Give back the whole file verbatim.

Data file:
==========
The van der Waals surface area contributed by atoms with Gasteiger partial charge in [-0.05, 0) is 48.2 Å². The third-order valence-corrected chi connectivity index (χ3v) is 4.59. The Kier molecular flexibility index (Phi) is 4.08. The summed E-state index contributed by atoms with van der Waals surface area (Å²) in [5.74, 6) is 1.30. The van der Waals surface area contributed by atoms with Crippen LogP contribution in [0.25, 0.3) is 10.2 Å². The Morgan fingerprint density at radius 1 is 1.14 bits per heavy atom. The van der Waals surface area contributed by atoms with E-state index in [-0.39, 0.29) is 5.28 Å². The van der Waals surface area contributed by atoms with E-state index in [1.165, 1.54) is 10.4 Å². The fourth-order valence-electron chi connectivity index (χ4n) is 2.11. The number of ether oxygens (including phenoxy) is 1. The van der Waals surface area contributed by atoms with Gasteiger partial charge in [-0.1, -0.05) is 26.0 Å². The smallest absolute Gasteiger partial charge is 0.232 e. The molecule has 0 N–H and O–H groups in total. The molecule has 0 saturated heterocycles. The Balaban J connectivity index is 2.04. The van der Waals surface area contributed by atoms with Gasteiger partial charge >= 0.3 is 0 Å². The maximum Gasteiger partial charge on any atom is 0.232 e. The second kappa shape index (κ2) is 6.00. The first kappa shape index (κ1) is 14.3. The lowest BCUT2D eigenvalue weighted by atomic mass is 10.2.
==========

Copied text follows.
The van der Waals surface area contributed by atoms with Gasteiger partial charge in [-0.05, 0) is 48.2 Å². The third-order valence-corrected chi connectivity index (χ3v) is 4.59. The Kier molecular flexibility index (Phi) is 4.08. The summed E-state index contributed by atoms with van der Waals surface area (Å²) in [5.74, 6) is 1.30. The van der Waals surface area contributed by atoms with Crippen LogP contribution in [0.25, 0.3) is 10.2 Å². The Morgan fingerprint density at radius 1 is 1.14 bits per heavy atom. The van der Waals surface area contributed by atoms with E-state index in [-0.39, 0.29) is 5.28 Å². The van der Waals surface area contributed by atoms with E-state index in [1.165, 1.54) is 10.4 Å². The fourth-order valence-electron chi connectivity index (χ4n) is 2.11. The number of ether oxygens (including phenoxy) is 1. The van der Waals surface area contributed by atoms with Gasteiger partial charge in [-0.1, -0.05) is 26.0 Å². The smallest absolute Gasteiger partial charge is 0.232 e. The molecule has 0 N–H and O–H groups in total. The molecule has 0 saturated heterocycles. The Balaban J connectivity index is 2.04. The van der Waals surface area contributed by atoms with Gasteiger partial charge >= 0.3 is 0 Å². The maximum Gasteiger partial charge on any atom is 0.232 e. The second kappa shape index (κ2) is 6.00. The first kappa shape index (κ1) is 14.3. The lowest BCUT2D eigenvalue weighted by atomic mass is 10.2.